10 minute review: Thinkpad USB keyboard

The problem

I have spent an absurdly large amount of my time searching for the perfect keyboard.

Once I decided the numberpad was useless (not being an old-school accountant, I found it faster to type numbers using the keys above the alphabetic keys, and would much rather have the mousing space available instead), it was a matter of narrowing it down to something that was of excellent build quality, comfortable to type on, didn’t rely on silly Fn keys for critical functionality, and had functional media-related keys on it.

Unfortunately, this strict set of criteria appeared to narrow my choices down to… nothing. My ideal input device simply didn’t exist.

I followed lots of potential ideas to their ends. Custom keyboards are fairly expensive in limited runs, and generally limited to niche commercial or industrial applications, or for disabled users. Actually designing and making a new keyboard utterly from scratch is cost-prohibitive for mere hobbyists, and after a few questioning forays into that idea, my contacts in the industry got bored and stopped responding to me.

There’s all manner of “compact” keyboards out there – most of them compromise usability for the sake of shaving mere centimetres off their dimensions, lots of them hide frequently-used keys behind laptop-like Fn-key combos that slow you down, and nearly all of them are flimsy rubbish.

Then there are the almost-rans. The Deck Ice keyboard is pretty cool, but difficult to find now, and has an odd layout anyway. The Happy Hacking Keyboard is far too minimal. IBM’s original Space Saver keyboards are all but vaporware now. The Microsoft Sidewinder X6 came pretty close, but I didn’t like the feel of it when I found one I could try in the shop.

In the end, I gave up the search and bought a full-size Razer Lycosa, because it was pretty and blue and had funky touch buttons. It lasted a year and a half on my desk at home before I became utterly fed up with the unwieldiness of it and frustrated by its weird touch controls.

Fast forward to a couple of months ago – I’ve moved to Sydney, got a sweet job in a place that uses Thinkpads, and fallen more or less in love with my T400. My personal laptop at the time was a Dell Latitude E4300, and over time I’d come to realise how well the pointing stick worked. If the Latitude’s trackpoint was pretty good, the Thinkpad’s was excellent; my work laptop’s touchpad serves mainly as a platform for collecting dust.

This is the thing – before actually using a trackpoint for the length of time it took me to learn to appreciate them, it wouldn’t have occurred to me to try a keyboard with one of them integrated into it. While I had replaced the mouse that came with my work setup, I quite liked my laptop’s keyboard, and so my ideal home keyboard soon presented itself. I give you…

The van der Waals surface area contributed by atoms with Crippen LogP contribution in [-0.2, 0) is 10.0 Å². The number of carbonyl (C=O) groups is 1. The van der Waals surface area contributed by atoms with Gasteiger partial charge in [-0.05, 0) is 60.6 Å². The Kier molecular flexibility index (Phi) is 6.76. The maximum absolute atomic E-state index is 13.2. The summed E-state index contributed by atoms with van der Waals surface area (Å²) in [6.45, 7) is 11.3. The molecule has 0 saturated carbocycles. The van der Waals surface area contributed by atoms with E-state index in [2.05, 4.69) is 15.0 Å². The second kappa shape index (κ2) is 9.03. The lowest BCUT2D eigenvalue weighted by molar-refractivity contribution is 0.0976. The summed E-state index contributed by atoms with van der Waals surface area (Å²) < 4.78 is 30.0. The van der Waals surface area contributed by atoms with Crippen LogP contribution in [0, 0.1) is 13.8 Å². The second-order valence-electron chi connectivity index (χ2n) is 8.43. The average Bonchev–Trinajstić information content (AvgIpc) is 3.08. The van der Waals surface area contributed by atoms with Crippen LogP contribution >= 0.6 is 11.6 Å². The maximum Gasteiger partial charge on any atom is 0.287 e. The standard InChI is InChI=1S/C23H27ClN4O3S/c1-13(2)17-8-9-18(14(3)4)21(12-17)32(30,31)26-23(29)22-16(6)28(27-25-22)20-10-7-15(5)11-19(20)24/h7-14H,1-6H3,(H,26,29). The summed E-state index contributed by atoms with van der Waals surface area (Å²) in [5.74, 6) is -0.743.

The solution

This is the Thinkpad USB keyboard with Trackpoint, Lenovo part number 55Y9003.

It’s got everything I need – a perfectly standard typing layout, a near-complete lack of numberpad (although the right half of the keyboard will become one, by holding Fn or toggling it with Fn+Scroll Lock to activate Numlock), proper arrow keys, a proper Home/End text-editing pad, quite reasonable volume controls, and a pretty agreeable price tag for such a specialised bit of kit (I spent nearly $90 to get mine, before discovering Lenovo themselves sell it for $75 delivered).

Features

The volume buttons, while small, are perfectly usable, and I’ve grown quite accustomed to them in the time I’ve spent using this keyboard. The speaker mute key glows orange, as would the microphone mute button if I had a microphone that needed muting.

The keyboard also ships with a CD that contains PDF user manuals in many languages, and the driver provides an extra set of Control Panel mouse settings to deal with the integrated trackpoint. The three mouse buttons don’t seem to be configurable separately, but that doesn’t bother me in the slightest – left, middle and right-click are all pretty standard. Middle click works fine to open new tabs in browsers, and having that relative-scrolling action and occasional mousing device available without having to move my hands off the keyboard is quite nice.

Function keys